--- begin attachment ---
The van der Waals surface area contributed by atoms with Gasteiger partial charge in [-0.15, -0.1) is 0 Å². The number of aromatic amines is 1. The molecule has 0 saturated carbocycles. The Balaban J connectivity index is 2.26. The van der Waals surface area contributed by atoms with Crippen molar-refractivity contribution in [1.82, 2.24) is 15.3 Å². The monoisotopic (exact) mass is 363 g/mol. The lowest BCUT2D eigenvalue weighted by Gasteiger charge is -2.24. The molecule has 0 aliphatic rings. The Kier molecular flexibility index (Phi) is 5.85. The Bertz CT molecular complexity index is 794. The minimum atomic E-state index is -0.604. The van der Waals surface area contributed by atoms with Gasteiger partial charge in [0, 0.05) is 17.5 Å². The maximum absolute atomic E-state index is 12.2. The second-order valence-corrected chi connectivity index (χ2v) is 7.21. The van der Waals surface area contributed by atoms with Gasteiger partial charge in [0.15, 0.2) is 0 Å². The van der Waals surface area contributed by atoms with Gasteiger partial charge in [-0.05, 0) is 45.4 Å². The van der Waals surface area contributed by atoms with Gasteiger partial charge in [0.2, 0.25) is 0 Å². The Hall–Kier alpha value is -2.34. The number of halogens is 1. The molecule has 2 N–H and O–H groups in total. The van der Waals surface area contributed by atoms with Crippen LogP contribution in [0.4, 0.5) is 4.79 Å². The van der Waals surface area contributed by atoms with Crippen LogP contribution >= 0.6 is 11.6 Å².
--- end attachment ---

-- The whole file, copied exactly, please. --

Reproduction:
The van der Waals surface area contributed by atoms with Gasteiger partial charge in [-0.15, -0.1) is 0 Å². The number of aromatic amines is 1. The molecule has 0 saturated carbocycles. The Balaban J connectivity index is 2.26. The van der Waals surface area contributed by atoms with Crippen molar-refractivity contribution in [1.82, 2.24) is 15.3 Å². The monoisotopic (exact) mass is 363 g/mol. The lowest BCUT2D eigenvalue weighted by Gasteiger charge is -2.24. The molecule has 0 aliphatic rings. The Kier molecular flexibility index (Phi) is 5.85. The Bertz CT molecular complexity index is 794. The minimum atomic E-state index is -0.604. The van der Waals surface area contributed by atoms with Gasteiger partial charge in [0, 0.05) is 17.5 Å². The maximum absolute atomic E-state index is 12.2. The second-order valence-corrected chi connectivity index (χ2v) is 7.21. The van der Waals surface area contributed by atoms with Gasteiger partial charge in [0.15, 0.2) is 0 Å². The van der Waals surface area contributed by atoms with Gasteiger partial charge in [-0.05, 0) is 45.4 Å². The van der Waals surface area contributed by atoms with Gasteiger partial charge in [0.2, 0.25) is 0 Å². The Hall–Kier alpha value is -2.34. The number of halogens is 1. The molecule has 2 N–H and O–H groups in total. The van der Waals surface area contributed by atoms with Crippen LogP contribution in [0.4, 0.5) is 4.79 Å². The van der Waals surface area contributed by atoms with Crippen LogP contribution >= 0.6 is 11.6 Å².